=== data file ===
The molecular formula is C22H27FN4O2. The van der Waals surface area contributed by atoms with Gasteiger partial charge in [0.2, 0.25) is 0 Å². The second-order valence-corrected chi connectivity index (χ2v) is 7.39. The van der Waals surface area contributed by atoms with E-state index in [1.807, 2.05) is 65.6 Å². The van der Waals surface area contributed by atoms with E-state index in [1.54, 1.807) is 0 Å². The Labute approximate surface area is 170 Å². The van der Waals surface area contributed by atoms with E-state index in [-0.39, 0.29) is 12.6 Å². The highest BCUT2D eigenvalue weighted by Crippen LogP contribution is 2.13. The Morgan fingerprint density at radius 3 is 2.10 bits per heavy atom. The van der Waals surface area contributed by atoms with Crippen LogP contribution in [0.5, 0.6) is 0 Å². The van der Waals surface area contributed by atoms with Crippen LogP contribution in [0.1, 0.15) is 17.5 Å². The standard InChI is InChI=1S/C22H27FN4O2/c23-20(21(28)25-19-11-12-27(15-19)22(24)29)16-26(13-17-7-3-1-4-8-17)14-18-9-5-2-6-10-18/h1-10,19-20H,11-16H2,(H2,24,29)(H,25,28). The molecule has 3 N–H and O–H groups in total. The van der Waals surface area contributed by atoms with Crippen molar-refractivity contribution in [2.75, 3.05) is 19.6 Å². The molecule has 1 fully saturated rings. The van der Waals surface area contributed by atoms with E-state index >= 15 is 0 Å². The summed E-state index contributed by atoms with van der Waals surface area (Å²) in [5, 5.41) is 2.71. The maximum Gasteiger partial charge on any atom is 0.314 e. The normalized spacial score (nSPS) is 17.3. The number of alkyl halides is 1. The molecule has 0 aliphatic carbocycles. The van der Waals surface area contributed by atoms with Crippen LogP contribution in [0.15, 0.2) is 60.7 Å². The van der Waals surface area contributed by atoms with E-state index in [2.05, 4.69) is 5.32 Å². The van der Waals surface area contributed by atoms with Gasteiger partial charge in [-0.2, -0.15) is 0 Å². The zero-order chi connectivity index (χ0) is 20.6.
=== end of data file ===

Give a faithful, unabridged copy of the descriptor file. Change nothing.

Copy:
The molecular formula is C22H27FN4O2. The van der Waals surface area contributed by atoms with Gasteiger partial charge in [0.2, 0.25) is 0 Å². The second-order valence-corrected chi connectivity index (χ2v) is 7.39. The van der Waals surface area contributed by atoms with E-state index in [1.807, 2.05) is 65.6 Å². The van der Waals surface area contributed by atoms with E-state index in [1.54, 1.807) is 0 Å². The Labute approximate surface area is 170 Å². The van der Waals surface area contributed by atoms with E-state index in [-0.39, 0.29) is 12.6 Å². The highest BCUT2D eigenvalue weighted by Crippen LogP contribution is 2.13. The Morgan fingerprint density at radius 3 is 2.10 bits per heavy atom. The van der Waals surface area contributed by atoms with Crippen LogP contribution in [0.5, 0.6) is 0 Å². The van der Waals surface area contributed by atoms with Crippen LogP contribution in [0.1, 0.15) is 17.5 Å². The standard InChI is InChI=1S/C22H27FN4O2/c23-20(21(28)25-19-11-12-27(15-19)22(24)29)16-26(13-17-7-3-1-4-8-17)14-18-9-5-2-6-10-18/h1-10,19-20H,11-16H2,(H2,24,29)(H,25,28). The molecule has 3 N–H and O–H groups in total. The van der Waals surface area contributed by atoms with Crippen molar-refractivity contribution in [2.75, 3.05) is 19.6 Å². The molecule has 1 fully saturated rings. The van der Waals surface area contributed by atoms with E-state index >= 15 is 0 Å². The summed E-state index contributed by atoms with van der Waals surface area (Å²) in [5, 5.41) is 2.71. The maximum Gasteiger partial charge on any atom is 0.314 e. The normalized spacial score (nSPS) is 17.3. The number of alkyl halides is 1. The molecule has 0 aliphatic carbocycles. The van der Waals surface area contributed by atoms with Crippen LogP contribution in [0.15, 0.2) is 60.7 Å². The van der Waals surface area contributed by atoms with E-state index in [2.05, 4.69) is 5.32 Å². The van der Waals surface area contributed by atoms with Gasteiger partial charge in [-0.2, -0.15) is 0 Å². The zero-order chi connectivity index (χ0) is 20.6.